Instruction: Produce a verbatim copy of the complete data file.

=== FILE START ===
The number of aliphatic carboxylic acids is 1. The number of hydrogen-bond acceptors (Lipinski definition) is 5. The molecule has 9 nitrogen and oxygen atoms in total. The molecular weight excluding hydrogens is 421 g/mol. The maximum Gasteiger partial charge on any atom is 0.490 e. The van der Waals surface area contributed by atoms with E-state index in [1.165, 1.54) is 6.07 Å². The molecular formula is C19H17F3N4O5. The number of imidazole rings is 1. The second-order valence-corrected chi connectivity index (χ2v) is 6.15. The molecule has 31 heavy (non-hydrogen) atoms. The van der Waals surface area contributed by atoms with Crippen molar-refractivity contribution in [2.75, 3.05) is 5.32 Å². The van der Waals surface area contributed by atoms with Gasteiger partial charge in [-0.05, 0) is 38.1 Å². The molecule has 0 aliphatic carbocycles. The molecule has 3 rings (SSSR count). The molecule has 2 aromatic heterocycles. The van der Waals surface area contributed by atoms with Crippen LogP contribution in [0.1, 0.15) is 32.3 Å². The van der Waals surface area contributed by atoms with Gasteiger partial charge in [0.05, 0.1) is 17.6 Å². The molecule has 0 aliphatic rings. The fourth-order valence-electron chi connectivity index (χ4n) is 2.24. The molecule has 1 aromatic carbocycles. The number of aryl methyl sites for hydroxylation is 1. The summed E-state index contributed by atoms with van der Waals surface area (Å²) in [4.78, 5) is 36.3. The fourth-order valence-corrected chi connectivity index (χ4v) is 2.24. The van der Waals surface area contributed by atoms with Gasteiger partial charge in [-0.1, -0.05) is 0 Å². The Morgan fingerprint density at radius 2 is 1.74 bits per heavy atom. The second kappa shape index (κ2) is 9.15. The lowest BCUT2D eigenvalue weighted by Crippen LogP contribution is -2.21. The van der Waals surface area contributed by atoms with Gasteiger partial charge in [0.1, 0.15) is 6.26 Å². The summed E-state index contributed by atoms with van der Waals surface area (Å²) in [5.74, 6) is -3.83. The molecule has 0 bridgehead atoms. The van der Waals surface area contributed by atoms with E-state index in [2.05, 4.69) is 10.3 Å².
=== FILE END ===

The number of aliphatic carboxylic acids is 1. The number of hydrogen-bond acceptors (Lipinski definition) is 5. The molecule has 9 nitrogen and oxygen atoms in total. The molecular weight excluding hydrogens is 421 g/mol. The maximum Gasteiger partial charge on any atom is 0.490 e. The van der Waals surface area contributed by atoms with E-state index in [1.165, 1.54) is 6.07 Å². The molecular formula is C19H17F3N4O5. The number of imidazole rings is 1. The second-order valence-corrected chi connectivity index (χ2v) is 6.15. The molecule has 31 heavy (non-hydrogen) atoms. The van der Waals surface area contributed by atoms with Crippen molar-refractivity contribution in [2.75, 3.05) is 5.32 Å². The van der Waals surface area contributed by atoms with Gasteiger partial charge in [-0.05, 0) is 38.1 Å². The molecule has 0 aliphatic carbocycles. The molecule has 3 rings (SSSR count). The molecule has 2 aromatic heterocycles. The van der Waals surface area contributed by atoms with Crippen LogP contribution in [0.1, 0.15) is 32.3 Å². The van der Waals surface area contributed by atoms with Gasteiger partial charge in [0.05, 0.1) is 17.6 Å². The molecule has 0 aliphatic rings. The fourth-order valence-electron chi connectivity index (χ4n) is 2.24. The molecule has 1 aromatic carbocycles. The number of aryl methyl sites for hydroxylation is 1. The summed E-state index contributed by atoms with van der Waals surface area (Å²) in [4.78, 5) is 36.3. The fourth-order valence-corrected chi connectivity index (χ4v) is 2.24. The van der Waals surface area contributed by atoms with Gasteiger partial charge in [-0.1, -0.05) is 0 Å². The Morgan fingerprint density at radius 2 is 1.74 bits per heavy atom. The second kappa shape index (κ2) is 9.15. The lowest BCUT2D eigenvalue weighted by Crippen LogP contribution is -2.21. The van der Waals surface area contributed by atoms with Gasteiger partial charge in [0.1, 0.15) is 6.26 Å². The summed E-state index contributed by atoms with van der Waals surface area (Å²) in [5.74, 6) is -3.83. The molecule has 0 bridgehead atoms. The van der Waals surface area contributed by atoms with E-state index in [2.05, 4.69) is 10.3 Å².